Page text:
The internet’s impact on legal systems

Who should be the regulators?

What should be regulated?

Where should we draw the line in the great Regulation -v- Freedom of Expression debate?

The newspapers are full of stories about cyberspace making the law an ass – ‘the unpoliceability of the Internet is proverbial. Copyright law is made to look ridiculous by the ease with which digital information can be copied.’ (Peter Popham, Independent on Sunday, Sunday 13 October 1996).

So should we, the lawyers, pack our bags and leave cybertown to the lawless copyright infringers, hackers and purveyors of pornography and other illicit material?

You bet we won’t. In fact, it’s quite easy to project a radically different scenario in which ‘the wild frontier’ of cyberspace becomes a highly regulated, tightly policed cyberzone.

How could this be possible? After all, we know that the Internet was designed to enable it to withstand nuclear attack so that packets of digital data are able to avoid ‘roadblocks’ put in their path along the telecommunication networks.

There are two principal drivers. First, the application of current and planned laws controlling content; second, the technology itself.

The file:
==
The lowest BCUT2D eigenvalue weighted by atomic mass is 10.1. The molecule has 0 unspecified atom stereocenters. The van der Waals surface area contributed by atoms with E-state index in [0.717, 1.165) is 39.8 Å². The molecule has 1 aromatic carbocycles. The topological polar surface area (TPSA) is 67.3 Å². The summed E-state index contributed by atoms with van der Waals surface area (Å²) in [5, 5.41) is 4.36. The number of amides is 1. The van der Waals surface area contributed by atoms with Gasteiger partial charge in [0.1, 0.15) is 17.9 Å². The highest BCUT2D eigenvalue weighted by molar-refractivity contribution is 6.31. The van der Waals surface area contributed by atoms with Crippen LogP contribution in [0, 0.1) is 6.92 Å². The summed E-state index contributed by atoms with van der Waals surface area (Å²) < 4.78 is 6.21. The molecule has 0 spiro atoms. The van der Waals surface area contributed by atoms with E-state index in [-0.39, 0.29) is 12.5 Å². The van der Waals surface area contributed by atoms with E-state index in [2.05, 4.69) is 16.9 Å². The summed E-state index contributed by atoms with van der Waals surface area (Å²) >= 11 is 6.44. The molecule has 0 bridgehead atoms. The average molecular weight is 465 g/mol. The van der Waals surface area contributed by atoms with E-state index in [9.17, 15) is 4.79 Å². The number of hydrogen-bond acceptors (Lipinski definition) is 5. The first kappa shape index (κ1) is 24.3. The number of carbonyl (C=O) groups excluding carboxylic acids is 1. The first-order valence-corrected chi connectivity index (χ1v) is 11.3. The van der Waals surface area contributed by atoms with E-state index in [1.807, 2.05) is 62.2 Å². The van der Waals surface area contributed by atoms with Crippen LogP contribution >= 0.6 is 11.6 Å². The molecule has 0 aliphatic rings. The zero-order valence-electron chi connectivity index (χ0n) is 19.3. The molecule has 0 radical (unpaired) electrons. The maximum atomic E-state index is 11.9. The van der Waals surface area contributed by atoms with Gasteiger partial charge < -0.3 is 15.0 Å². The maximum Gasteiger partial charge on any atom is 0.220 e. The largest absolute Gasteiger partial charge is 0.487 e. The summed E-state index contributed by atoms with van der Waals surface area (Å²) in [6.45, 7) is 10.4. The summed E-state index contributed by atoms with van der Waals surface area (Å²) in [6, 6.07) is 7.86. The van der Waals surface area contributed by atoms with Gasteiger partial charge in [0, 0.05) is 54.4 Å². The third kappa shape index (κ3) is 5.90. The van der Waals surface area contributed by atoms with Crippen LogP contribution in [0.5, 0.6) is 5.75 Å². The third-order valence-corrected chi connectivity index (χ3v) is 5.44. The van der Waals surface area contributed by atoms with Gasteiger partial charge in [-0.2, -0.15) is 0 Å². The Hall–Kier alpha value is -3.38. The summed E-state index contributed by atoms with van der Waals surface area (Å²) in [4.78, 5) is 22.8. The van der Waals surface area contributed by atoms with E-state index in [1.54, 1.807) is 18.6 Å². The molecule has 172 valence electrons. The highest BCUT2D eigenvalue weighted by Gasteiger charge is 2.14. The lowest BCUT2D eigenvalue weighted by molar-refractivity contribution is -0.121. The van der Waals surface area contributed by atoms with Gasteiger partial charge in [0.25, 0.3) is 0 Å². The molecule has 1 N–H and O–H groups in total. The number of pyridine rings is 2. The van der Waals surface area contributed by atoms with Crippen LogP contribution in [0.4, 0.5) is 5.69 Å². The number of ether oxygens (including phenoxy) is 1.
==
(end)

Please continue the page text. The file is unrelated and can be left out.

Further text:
Content Regulation

Existing national laws can be used to force Internet Service Providers to control access to the content. Here are just a few current examples.

In the UK, Internet Service Providers who provide access to news groups containing pornographic material could face prosecution under existing UK obscenity laws, charged with being in possession of illegal material – a criminal offence. Similarly, Internet Service Providers who maintain bulletin boards containing copyright infringing material could also face copyright infringement proceedings once they are on notice that the bulletin board contains unauthorised material.

Recently, the Belgian Telecoms Minister announced that Belgium intends to implement measures which would require Internet Access Providers to monitor and report material which featured sex and abuse or the exploitation of children.